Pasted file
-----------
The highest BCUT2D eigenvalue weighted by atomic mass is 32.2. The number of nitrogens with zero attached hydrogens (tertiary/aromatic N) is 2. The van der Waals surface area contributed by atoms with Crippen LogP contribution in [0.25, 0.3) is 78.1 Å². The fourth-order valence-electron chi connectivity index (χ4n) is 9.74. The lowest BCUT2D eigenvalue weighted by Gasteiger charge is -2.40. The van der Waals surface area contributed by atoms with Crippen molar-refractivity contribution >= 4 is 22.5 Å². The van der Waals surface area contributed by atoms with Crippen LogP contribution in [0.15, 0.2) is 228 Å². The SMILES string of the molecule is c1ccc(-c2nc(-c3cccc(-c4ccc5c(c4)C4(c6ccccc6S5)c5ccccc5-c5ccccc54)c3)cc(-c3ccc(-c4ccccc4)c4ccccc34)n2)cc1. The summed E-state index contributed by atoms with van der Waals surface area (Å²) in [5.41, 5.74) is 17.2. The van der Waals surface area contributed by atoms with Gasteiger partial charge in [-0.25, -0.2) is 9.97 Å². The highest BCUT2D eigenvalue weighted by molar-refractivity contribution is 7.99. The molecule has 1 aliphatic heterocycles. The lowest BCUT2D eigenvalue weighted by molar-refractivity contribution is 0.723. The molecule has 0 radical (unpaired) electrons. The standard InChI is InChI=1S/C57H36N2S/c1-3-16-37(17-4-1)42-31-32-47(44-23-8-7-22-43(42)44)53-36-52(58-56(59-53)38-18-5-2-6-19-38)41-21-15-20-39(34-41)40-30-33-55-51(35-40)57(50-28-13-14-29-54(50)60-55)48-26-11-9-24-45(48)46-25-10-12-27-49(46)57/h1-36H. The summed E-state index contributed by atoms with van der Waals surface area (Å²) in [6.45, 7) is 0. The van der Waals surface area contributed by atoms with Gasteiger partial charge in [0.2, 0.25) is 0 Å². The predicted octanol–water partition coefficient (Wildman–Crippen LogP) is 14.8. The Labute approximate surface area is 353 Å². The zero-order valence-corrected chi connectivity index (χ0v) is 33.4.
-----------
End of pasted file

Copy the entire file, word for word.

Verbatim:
The highest BCUT2D eigenvalue weighted by atomic mass is 32.2. The number of nitrogens with zero attached hydrogens (tertiary/aromatic N) is 2. The van der Waals surface area contributed by atoms with Crippen LogP contribution in [0.25, 0.3) is 78.1 Å². The fourth-order valence-electron chi connectivity index (χ4n) is 9.74. The lowest BCUT2D eigenvalue weighted by Gasteiger charge is -2.40. The van der Waals surface area contributed by atoms with Crippen molar-refractivity contribution >= 4 is 22.5 Å². The van der Waals surface area contributed by atoms with Crippen LogP contribution in [0.15, 0.2) is 228 Å². The SMILES string of the molecule is c1ccc(-c2nc(-c3cccc(-c4ccc5c(c4)C4(c6ccccc6S5)c5ccccc5-c5ccccc54)c3)cc(-c3ccc(-c4ccccc4)c4ccccc34)n2)cc1. The summed E-state index contributed by atoms with van der Waals surface area (Å²) in [5.41, 5.74) is 17.2. The van der Waals surface area contributed by atoms with Gasteiger partial charge in [-0.25, -0.2) is 9.97 Å². The highest BCUT2D eigenvalue weighted by molar-refractivity contribution is 7.99. The molecule has 1 aliphatic heterocycles. The lowest BCUT2D eigenvalue weighted by molar-refractivity contribution is 0.723. The molecule has 0 radical (unpaired) electrons. The standard InChI is InChI=1S/C57H36N2S/c1-3-16-37(17-4-1)42-31-32-47(44-23-8-7-22-43(42)44)53-36-52(58-56(59-53)38-18-5-2-6-19-38)41-21-15-20-39(34-41)40-30-33-55-51(35-40)57(50-28-13-14-29-54(50)60-55)48-26-11-9-24-45(48)46-25-10-12-27-49(46)57/h1-36H. The summed E-state index contributed by atoms with van der Waals surface area (Å²) in [6.45, 7) is 0. The van der Waals surface area contributed by atoms with Gasteiger partial charge in [0.2, 0.25) is 0 Å². The predicted octanol–water partition coefficient (Wildman–Crippen LogP) is 14.8. The Labute approximate surface area is 353 Å². The zero-order valence-corrected chi connectivity index (χ0v) is 33.4.